So my 14-year-old son and I got up at oh-dark-thirty to get there and absorb the frantic start scene at sunrise in Leadville.

The access was unfettered: late in the race we were able to drive behind Armstrong and Dave Wiens for miles on a dirt ranch road, watching and recording some video. After Wiens — one of my long-time personal heroes and one of the sport’s nicest guys — won the race, I asked Armstrong if training for and competing at Leadville had sparked any interest in returning to racing. He gave a non-committal answer, saying something about how much he enjoyed the race and his plans to run the Chicago marathon in October. But it was only a few weeks later that our Neal Rogers scooped everyone with his report that Armstrong was coming out of retirement. And in later interviews Armstrong said that Leadville had, indeed, got him thinking. I wish he had told me so that day.

WARNING: Serious name dropping and glamorous jet-setting report to follow:

A few weeks later I zipped from the Interbike show in Las Vegas over to New York to report on Armstrong’s first news conference following his announcement. The newser was a sleeper — most of the “questions” from the packed room of reporters began with the reporter’s story about his or her own cancer recovery or that of a loved one.

The venue, however, was fun. It was the opening day of the Clinton Global Initiative annual meeting. Armstrong helped open the conference with former President Clinton and Mayor Michael Bloomberg. Other attendees in the room: Muhammad Ali, Bill Gates, Bono, President George H.W. Bush, Al Gore, the Queen of Jordan, the president of Liberia, French President Nicolas Sarkozy (and, everyone noted, his wife), and E. Neville Isdell, the chairman of The Coca-Cola Company.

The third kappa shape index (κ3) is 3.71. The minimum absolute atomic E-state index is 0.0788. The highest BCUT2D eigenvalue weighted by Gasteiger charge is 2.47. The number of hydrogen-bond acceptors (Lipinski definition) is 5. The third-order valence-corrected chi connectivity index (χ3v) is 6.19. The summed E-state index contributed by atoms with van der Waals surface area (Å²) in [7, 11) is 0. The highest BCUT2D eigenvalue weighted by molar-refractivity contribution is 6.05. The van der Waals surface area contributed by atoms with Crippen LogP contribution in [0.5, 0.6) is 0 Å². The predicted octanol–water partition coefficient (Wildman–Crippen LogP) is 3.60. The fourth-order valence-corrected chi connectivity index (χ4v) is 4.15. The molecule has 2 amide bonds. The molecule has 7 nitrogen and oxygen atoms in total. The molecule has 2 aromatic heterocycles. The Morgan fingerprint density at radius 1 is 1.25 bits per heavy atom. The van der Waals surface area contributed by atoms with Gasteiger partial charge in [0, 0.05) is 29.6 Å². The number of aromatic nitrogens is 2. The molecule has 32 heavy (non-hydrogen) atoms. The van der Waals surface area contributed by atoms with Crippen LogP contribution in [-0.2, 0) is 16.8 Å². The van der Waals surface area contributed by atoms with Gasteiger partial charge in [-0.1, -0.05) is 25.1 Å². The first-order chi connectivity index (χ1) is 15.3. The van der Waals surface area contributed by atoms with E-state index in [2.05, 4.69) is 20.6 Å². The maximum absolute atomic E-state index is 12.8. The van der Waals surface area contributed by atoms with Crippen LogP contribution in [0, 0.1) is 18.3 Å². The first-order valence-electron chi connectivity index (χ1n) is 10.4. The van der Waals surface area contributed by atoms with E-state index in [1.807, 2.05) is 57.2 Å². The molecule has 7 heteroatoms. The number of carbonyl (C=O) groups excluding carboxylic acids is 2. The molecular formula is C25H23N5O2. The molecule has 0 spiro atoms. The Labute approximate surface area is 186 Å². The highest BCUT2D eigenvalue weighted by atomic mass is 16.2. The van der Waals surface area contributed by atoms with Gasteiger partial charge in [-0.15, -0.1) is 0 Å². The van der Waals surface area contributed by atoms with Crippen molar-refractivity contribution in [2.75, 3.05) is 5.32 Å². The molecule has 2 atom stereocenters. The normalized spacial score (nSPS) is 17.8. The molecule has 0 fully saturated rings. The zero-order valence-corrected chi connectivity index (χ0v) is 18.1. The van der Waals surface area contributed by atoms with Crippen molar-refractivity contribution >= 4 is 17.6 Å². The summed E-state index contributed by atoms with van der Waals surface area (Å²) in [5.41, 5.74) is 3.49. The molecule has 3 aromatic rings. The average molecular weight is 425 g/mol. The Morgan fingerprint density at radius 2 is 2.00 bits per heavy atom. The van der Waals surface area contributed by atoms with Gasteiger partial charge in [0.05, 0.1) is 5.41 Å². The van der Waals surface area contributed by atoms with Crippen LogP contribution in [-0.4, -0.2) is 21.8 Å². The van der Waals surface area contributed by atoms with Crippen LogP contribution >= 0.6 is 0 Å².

I reported most of the news from the downstairs media room (it was the best news conference buffet I have encountered since a 1996 Michelin Axial launch in Bologna, Italy), but I went up to the main room to stargaze a bit. I sent a text message to my wife, informing her that I intended to flirt outrageously with the Queen of Jordan. Dede, knowing my flirting skills, said to go for it, but somehow I never got the chance.

Other memories from my year at Velo?

– Riding in the Team Columbia director’s car at the Tour of Missouri, awestruck as the team planned and executed a massive throwdown at the end of stage 6, trying (unsuccessfully) to rip the leader’s jersey off the back of Garmin’s Christian Vande Velde.

– Watching Tyler Hamilton and Blake Caldwell sprint at the end of the U.S. professional road race in Greenville, and listening to the silence from the huge crowd — most of which just wanted to see hometown hero George Hincapie win — while officials reviewed the photo finish before declaring Hamilton winner.

– Chatting with Jamey Driscoll as he assembled his bike the day before the national cyclocross championships in Kansas City. Driscoll is one of the quietest and most modest racers on the ‘cross circuit, and appears to possess a massive engine and an equally prodigious maturity and focus. The Vermonter stunned many with his second place at the championships.

– Having the Boulder Cup ‘cross race arrive in my Boulder neighborhood. There’s nothing quite like going out to get the Sunday paper from the driveway and finding Taylor Phinney getting dressed for the race in your front yard.

– Instant messaging with Fred Dreier while he was at the Beijing Olympics, working his butt off and still finding time for daily rides in the icky air.

– A year’s worth of fun with the most impassioned group of co-workers I’ve ever encountered. As Jason Sumner mentioned in a recent column, the crew here walks the talk — almost everyone in the building rides and races and wants to be the first to know the latest news and results. I’m looking forward to another great year as a member of this bike club that happens to put out a magazine and maintain a Web site.